Netflix moves beyond DVD, tangles with ISPs on net neutrality
Netflix, the Blockbuster-buster and mail-order DVD titan, is now calling itself a full-fledged Internet company and says it may begin to offer online-only video-streaming subscriptions this year.
How does Netflix get tangled in the businesses of the likes of AT&T and Comcast (and Comcast's proposed merger with NBC Universal)? Online video is seen as a major threat to traditional cable and satellite television firms, many of which want the FCC to allow companies to pay extra for higher-speed "channels" in the broadband Internet pipe.
In the third quarter, Netflix saw a 52 percent gain in subscribers to 16.9 million. Revenue increased 31 percent to $553 million. But most interesting: 66 percent of subscribers watched more than 15 minutes of streaming video compared with 41 percent during the same period last year. The company predicted Wednesday that in the fourth quarter, a majority of Netflix subscribers would watch more content streamed from the Web on Netflix than on DVD.
"This growth is clearly driven by the strength of our streaming offering. In fact, by every measure, we are now primarily a streaming company that also offers DVD-by-mail,” Reed Hastings (above), Netflix co-founder and chief executive, said in a release.
The company has already begun to wade into the debate over net neutrality at the FCC. Netflix lobbyists have visited the media bureau and other officials at the FCC at least three times in the last year and said in written comments that the FCC should not allow paid prioritization, or specialized services, that allow an Internet service provider to favor its own content or block out new competitors. Here's an excerpt from the those comments, which were submitted to the FCC on Oct. 12:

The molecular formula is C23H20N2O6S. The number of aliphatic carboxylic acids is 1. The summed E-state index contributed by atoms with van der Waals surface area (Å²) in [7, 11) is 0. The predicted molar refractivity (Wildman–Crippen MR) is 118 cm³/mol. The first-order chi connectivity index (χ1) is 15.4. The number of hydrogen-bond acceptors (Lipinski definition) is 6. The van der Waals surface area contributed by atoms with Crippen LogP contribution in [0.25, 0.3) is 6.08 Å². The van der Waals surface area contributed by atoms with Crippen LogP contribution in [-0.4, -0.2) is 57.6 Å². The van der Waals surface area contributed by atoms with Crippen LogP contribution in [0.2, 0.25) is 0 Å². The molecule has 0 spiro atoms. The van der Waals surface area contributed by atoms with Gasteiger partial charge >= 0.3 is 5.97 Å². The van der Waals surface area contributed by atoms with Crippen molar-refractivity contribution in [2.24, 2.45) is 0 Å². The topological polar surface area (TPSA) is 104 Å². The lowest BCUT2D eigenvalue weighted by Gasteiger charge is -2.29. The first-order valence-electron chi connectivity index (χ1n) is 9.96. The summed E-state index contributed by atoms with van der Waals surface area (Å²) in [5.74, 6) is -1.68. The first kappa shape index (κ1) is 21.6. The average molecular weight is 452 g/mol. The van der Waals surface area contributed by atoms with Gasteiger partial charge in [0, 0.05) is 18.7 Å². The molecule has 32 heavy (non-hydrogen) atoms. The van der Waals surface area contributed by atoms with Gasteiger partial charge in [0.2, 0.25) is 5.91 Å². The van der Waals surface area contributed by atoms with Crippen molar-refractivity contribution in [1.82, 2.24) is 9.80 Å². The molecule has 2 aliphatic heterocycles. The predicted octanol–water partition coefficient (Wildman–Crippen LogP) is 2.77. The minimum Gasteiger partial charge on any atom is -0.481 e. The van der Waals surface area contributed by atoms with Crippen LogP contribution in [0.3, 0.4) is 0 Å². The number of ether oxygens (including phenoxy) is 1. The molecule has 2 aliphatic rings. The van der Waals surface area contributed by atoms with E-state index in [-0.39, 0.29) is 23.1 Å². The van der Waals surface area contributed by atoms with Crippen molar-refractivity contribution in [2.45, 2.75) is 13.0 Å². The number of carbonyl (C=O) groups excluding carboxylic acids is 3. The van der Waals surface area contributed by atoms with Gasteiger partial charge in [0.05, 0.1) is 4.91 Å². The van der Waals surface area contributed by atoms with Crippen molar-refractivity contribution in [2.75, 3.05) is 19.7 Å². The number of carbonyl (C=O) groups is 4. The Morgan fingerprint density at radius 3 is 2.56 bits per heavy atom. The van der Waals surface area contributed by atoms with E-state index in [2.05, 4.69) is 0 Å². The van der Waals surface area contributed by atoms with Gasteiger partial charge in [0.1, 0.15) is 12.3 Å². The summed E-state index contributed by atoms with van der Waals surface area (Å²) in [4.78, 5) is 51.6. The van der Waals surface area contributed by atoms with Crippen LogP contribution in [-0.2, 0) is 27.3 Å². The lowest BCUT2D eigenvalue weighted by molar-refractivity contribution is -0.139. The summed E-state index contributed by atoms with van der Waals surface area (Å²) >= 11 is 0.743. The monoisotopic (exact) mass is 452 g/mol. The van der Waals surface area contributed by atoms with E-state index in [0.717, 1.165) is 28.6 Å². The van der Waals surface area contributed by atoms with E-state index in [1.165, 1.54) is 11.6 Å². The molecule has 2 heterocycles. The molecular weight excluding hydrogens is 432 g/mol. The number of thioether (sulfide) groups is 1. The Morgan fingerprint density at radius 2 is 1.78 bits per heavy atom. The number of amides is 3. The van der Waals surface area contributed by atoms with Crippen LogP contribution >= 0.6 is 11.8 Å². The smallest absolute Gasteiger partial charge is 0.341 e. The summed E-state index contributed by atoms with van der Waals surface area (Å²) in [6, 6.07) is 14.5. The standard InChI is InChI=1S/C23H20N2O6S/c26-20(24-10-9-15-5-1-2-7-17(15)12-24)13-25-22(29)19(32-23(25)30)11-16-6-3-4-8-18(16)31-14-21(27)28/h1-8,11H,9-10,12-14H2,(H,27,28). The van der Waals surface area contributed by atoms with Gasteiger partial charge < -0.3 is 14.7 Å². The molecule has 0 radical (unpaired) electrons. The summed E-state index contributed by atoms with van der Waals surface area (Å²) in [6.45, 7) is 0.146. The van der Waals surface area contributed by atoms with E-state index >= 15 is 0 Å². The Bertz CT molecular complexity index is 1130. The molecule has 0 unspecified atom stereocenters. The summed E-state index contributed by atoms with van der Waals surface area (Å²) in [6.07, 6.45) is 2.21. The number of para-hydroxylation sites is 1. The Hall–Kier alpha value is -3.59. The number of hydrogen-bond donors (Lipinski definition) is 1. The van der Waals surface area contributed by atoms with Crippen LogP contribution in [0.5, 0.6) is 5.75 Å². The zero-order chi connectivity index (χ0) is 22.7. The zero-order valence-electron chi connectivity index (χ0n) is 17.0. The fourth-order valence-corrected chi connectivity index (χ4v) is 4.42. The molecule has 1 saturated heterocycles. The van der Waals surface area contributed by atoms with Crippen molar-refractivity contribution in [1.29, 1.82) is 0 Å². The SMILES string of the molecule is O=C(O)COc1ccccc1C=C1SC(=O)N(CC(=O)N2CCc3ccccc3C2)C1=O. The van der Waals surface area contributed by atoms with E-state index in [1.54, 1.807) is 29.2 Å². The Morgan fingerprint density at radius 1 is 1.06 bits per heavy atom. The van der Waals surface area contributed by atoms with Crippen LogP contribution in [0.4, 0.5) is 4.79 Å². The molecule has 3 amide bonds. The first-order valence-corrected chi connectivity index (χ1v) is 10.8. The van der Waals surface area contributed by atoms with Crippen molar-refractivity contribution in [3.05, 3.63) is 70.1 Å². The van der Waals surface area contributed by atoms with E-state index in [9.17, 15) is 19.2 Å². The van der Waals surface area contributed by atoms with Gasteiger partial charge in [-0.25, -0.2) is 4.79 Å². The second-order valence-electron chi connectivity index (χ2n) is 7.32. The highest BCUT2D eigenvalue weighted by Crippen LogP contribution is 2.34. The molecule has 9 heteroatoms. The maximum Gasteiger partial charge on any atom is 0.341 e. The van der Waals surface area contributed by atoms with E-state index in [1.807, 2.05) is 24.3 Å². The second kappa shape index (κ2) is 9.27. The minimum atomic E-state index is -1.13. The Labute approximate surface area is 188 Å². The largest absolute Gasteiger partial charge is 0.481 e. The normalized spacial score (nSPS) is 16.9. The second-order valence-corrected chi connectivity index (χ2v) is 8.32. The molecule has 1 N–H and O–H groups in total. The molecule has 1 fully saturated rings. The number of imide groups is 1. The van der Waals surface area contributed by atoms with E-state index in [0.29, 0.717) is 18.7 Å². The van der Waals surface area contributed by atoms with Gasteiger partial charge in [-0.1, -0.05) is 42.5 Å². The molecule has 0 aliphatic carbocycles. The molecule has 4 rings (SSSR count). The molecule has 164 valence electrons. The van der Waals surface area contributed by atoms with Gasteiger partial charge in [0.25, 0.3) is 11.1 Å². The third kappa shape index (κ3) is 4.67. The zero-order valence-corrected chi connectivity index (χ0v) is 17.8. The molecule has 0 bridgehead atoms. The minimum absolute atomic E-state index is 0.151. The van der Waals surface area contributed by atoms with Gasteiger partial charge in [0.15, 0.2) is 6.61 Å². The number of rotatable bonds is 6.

"The Commission must assure that specialized services do not, in effect, transform the public Internet into a private network in which access is not open but is controlled by the network operator, and innovative Internet-based enterprises are permitted effective access to their consumers only if the enterprises pay network operators unreasonable fees or are otherwise seen by such network operators as not threatening a competitive venture."
Netflix's earnings show how quickly the online video market is changing. Its success in Canada with a streaming-only service has encouraged the company to test a similar service in the United States.
"If our results are as strong as we think they will be, then we will look to start this offering later in this Q4," Netflix said.
Analysts tout Netflix's strides in forging partnerships with content companies and device makers, making it one of the most significant applications in Internet television. It has deals to distribute on Apple TV and Google TV. Netflix is already on the Wii game console and Blue-ray players.
So far content companies have been slow to distribute their shows and movies through online platforms like Netflix and many television shows are delayed by at least one day for online viewers.
But in the third quarter, Netflix renewed its partnership with NBC Universal and signed a five-year contract for $1 billion with EPIX, which gives Netflix viewers access to 1,000 titles of new movies from Paramount, MGM and Lionsgate.
Those efforts appear to be paying off for Netflix, according to recent industry data. Analytics firm Sandvine said Wednesday that its broadband trends survey showed that Netflix accounted for 20 percent of download traffic in the United States during peak traffic times.
Photo: Netflix CEO Reed Hastings
| October 21, 2010; 6:00 AM ET
Categories: Comcast, FCC, Google, Media, Net Neutrality, Online Video
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